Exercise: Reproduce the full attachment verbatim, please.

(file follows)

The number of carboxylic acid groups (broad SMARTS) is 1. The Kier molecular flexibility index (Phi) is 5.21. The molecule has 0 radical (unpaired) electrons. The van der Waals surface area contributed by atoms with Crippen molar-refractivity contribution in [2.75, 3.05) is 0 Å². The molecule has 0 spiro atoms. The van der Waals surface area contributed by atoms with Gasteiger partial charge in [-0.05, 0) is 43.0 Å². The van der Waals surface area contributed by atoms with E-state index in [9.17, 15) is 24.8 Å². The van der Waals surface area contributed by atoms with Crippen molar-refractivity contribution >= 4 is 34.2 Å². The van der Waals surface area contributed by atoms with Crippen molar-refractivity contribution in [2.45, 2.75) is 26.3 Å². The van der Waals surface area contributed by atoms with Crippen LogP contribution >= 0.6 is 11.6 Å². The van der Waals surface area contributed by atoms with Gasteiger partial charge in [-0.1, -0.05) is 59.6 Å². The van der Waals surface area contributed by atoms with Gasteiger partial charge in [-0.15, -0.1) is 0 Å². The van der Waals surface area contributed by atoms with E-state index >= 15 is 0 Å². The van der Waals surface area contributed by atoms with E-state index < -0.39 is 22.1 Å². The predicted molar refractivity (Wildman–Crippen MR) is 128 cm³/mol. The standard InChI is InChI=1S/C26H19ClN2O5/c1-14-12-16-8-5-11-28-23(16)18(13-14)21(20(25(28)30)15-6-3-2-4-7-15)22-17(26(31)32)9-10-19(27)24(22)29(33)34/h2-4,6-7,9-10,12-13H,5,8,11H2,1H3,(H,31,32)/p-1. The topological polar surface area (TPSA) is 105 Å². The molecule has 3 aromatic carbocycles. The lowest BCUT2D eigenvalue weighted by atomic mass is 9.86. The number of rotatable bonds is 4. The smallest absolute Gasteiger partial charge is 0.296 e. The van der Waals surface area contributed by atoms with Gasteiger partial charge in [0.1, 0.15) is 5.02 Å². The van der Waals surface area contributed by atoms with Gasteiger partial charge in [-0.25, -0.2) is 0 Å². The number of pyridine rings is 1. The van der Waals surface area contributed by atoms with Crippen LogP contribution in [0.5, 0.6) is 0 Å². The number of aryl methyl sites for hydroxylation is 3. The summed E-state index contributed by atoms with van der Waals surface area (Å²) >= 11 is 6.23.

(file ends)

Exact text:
The number of carboxylic acid groups (broad SMARTS) is 1. The Kier molecular flexibility index (Phi) is 5.21. The molecule has 0 radical (unpaired) electrons. The van der Waals surface area contributed by atoms with Crippen molar-refractivity contribution in [2.75, 3.05) is 0 Å². The molecule has 0 spiro atoms. The van der Waals surface area contributed by atoms with Gasteiger partial charge in [-0.05, 0) is 43.0 Å². The van der Waals surface area contributed by atoms with E-state index in [9.17, 15) is 24.8 Å². The van der Waals surface area contributed by atoms with Crippen molar-refractivity contribution >= 4 is 34.2 Å². The van der Waals surface area contributed by atoms with Crippen molar-refractivity contribution in [2.45, 2.75) is 26.3 Å². The van der Waals surface area contributed by atoms with Crippen LogP contribution >= 0.6 is 11.6 Å². The van der Waals surface area contributed by atoms with Gasteiger partial charge in [-0.1, -0.05) is 59.6 Å². The van der Waals surface area contributed by atoms with Gasteiger partial charge in [-0.15, -0.1) is 0 Å². The van der Waals surface area contributed by atoms with E-state index >= 15 is 0 Å². The van der Waals surface area contributed by atoms with E-state index < -0.39 is 22.1 Å². The predicted molar refractivity (Wildman–Crippen MR) is 128 cm³/mol. The standard InChI is InChI=1S/C26H19ClN2O5/c1-14-12-16-8-5-11-28-23(16)18(13-14)21(20(25(28)30)15-6-3-2-4-7-15)22-17(26(31)32)9-10-19(27)24(22)29(33)34/h2-4,6-7,9-10,12-13H,5,8,11H2,1H3,(H,31,32)/p-1. The topological polar surface area (TPSA) is 105 Å². The molecule has 3 aromatic carbocycles. The lowest BCUT2D eigenvalue weighted by atomic mass is 9.86. The number of rotatable bonds is 4. The smallest absolute Gasteiger partial charge is 0.296 e. The van der Waals surface area contributed by atoms with Gasteiger partial charge in [0.1, 0.15) is 5.02 Å². The van der Waals surface area contributed by atoms with Gasteiger partial charge in [-0.25, -0.2) is 0 Å². The number of pyridine rings is 1. The van der Waals surface area contributed by atoms with Crippen LogP contribution in [0.5, 0.6) is 0 Å². The number of aryl methyl sites for hydroxylation is 3. The summed E-state index contributed by atoms with van der Waals surface area (Å²) >= 11 is 6.23.